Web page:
4 Impactful Life Changes That Will Improve Your Finances

by Connie Mei · 6 comments

Many of us try to think of ways to make extra income anytime we are aiming to reach a financial goal. There are so many ways to ‘side hustle’ online these days, from freelance writing to selling used items. Earning more on top of your full time salary is entirely possible, but it’s only one small piece of your financial puzzle.

Reaching your financial goals isn’t only about making more money. It’s also about spending your existing income more wisely. And just bringing your coffee to work every day may not cut it either. Having optimal financial health can sometimes require larger lifestyle changes. Consider these four impactful life changes that can help improve your finances:

Downsizing Your Home

According to the census bureau, today’s homes are approximately 1,000 square feet larger than in 1973. That’s a lot more space that may not really be necessary. Owning a McMansion may seem like the American dream, but many homeowners couldn’t afford to pay their large mortgage when the housing market tanked and found that their homes drastically decreased in value. It’s wiser financially to live in a space that’s big enough but not too big. Not only will you be saving on the home itself but also the maintenance and upkeep expenses all homeowners and even renters have to face.

David’s Note: Living in McMansions doesn’t always provide a good lifestyle. I know quite a few people who grew up in one and a good portion of those friends don’t have a good relationship with their parents. Some of them seldom spent time with their parents because the adults were working all the time (perhaps to pay for the high expenses), while others lived in those 8 bedroom “castles” where they were always at one side of the house while their parents were in the opposite “wing” of the house. One of my friend complained to me that different cousins started visiting and living with them all the time soon after they bought a gigantic mansion. I thought that sounded nice at first, but she said it was very distracting when those visits happen literally all the time.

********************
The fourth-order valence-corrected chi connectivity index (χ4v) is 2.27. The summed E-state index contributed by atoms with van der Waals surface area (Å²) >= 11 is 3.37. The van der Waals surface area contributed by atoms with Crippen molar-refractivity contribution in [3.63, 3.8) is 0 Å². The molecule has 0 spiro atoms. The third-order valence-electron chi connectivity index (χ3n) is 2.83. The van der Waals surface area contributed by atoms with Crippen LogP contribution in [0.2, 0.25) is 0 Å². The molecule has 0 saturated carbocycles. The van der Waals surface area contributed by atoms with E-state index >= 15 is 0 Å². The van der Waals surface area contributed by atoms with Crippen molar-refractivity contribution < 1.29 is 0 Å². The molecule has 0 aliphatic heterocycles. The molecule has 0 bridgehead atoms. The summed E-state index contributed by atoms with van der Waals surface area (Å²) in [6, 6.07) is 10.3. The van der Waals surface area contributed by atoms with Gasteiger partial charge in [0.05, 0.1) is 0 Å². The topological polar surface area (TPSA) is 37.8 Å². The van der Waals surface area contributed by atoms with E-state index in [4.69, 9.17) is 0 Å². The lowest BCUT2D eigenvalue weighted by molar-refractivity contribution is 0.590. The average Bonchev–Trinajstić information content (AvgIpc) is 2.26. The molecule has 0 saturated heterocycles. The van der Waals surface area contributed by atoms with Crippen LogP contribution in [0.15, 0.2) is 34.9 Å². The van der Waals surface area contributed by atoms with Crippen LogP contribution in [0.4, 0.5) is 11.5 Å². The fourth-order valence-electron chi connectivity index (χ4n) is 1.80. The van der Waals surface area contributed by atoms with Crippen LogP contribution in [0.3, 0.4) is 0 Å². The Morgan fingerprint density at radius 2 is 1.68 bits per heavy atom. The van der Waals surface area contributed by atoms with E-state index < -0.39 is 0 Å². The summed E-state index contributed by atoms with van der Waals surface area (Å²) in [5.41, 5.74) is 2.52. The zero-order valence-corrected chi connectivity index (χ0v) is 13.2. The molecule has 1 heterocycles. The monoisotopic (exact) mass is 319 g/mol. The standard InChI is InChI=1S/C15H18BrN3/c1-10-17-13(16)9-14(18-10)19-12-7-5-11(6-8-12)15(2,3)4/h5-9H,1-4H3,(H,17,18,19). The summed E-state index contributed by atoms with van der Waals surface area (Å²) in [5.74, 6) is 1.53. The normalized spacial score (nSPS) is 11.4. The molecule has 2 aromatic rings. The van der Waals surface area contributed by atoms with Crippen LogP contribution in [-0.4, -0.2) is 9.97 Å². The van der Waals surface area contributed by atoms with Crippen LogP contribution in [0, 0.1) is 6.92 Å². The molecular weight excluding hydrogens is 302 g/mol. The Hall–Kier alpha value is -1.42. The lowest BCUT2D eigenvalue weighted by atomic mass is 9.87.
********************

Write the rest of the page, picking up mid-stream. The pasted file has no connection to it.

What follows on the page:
Your results may vary but these examples gives me pause about owning one of those big beautiful homes.

Automating Your Savings

Many people don’t save much every month not because they can’t afford to but because they forget. They don’t have a budget and before they know it, they’ve spent their paycheck on frivolous items they didn’t need. Don’t be that person. It’s simple to automate your savings every month through your bank. This way, a percentage of your income will automatically be put in your savings account. Out of sight, out of mind.

Minimizing Your Waste

Waste is a huge issue in this country of abundance. Think about your weekly trip to the supermarket – how much of it do you really consume and how much of it do you toss? Learning to buy only what you truly need will save you a lot of money over time. You can do this with some simple planning. For instance, when it comes to grocery shopping, sit down once a week and create a meal plan so you know exactly what you need to buy when you get to the store.

Investing in Memories

Many of us have an obsessions with things. After all, having the nicest car or the newest gadgets can serve as a status symbol. But let’s stop trying to keep up with the Joneses. Instead of spending your money of things that will depreciate in value, invest in memories instead. Take amazing trips, spend time with friends and family, go on an adventure. These are things that will last a lifetime and be truly worth your money.